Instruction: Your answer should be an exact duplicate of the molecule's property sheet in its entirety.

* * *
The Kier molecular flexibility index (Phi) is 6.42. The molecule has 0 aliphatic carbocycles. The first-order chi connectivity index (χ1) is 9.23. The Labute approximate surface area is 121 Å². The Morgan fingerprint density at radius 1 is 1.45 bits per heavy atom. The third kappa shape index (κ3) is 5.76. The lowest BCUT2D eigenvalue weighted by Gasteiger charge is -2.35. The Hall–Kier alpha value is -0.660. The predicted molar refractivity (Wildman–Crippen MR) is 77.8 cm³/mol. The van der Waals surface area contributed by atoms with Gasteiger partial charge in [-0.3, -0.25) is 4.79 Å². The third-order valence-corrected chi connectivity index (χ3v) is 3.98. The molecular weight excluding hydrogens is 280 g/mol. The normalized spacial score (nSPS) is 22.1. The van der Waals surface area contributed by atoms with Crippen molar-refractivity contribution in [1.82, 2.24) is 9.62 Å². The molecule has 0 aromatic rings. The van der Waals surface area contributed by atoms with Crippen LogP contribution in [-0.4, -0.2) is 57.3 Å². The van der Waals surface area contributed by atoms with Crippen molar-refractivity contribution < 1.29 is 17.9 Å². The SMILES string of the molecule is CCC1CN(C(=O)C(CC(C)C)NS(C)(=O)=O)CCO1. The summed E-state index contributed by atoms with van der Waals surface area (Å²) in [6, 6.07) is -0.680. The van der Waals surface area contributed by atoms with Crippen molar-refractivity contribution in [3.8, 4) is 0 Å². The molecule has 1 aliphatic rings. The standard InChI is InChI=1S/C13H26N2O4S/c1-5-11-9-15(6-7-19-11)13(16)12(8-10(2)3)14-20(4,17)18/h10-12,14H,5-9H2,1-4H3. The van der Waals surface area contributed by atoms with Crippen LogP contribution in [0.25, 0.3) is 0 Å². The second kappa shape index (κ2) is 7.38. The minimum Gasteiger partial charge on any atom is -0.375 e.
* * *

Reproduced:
The Kier molecular flexibility index (Phi) is 6.42. The molecule has 0 aliphatic carbocycles. The first-order chi connectivity index (χ1) is 9.23. The Labute approximate surface area is 121 Å². The Morgan fingerprint density at radius 1 is 1.45 bits per heavy atom. The third kappa shape index (κ3) is 5.76. The lowest BCUT2D eigenvalue weighted by Gasteiger charge is -2.35. The Hall–Kier alpha value is -0.660. The predicted molar refractivity (Wildman–Crippen MR) is 77.8 cm³/mol. The van der Waals surface area contributed by atoms with Gasteiger partial charge in [-0.3, -0.25) is 4.79 Å². The third-order valence-corrected chi connectivity index (χ3v) is 3.98. The molecular weight excluding hydrogens is 280 g/mol. The normalized spacial score (nSPS) is 22.1. The van der Waals surface area contributed by atoms with Crippen molar-refractivity contribution in [1.82, 2.24) is 9.62 Å². The molecule has 0 aromatic rings. The van der Waals surface area contributed by atoms with Crippen LogP contribution in [-0.4, -0.2) is 57.3 Å². The van der Waals surface area contributed by atoms with Crippen molar-refractivity contribution < 1.29 is 17.9 Å². The SMILES string of the molecule is CCC1CN(C(=O)C(CC(C)C)NS(C)(=O)=O)CCO1. The summed E-state index contributed by atoms with van der Waals surface area (Å²) in [6, 6.07) is -0.680. The van der Waals surface area contributed by atoms with Crippen molar-refractivity contribution in [3.8, 4) is 0 Å². The molecule has 1 aliphatic rings. The standard InChI is InChI=1S/C13H26N2O4S/c1-5-11-9-15(6-7-19-11)13(16)12(8-10(2)3)14-20(4,17)18/h10-12,14H,5-9H2,1-4H3. The van der Waals surface area contributed by atoms with Crippen LogP contribution in [0.25, 0.3) is 0 Å². The second kappa shape index (κ2) is 7.38. The minimum Gasteiger partial charge on any atom is -0.375 e.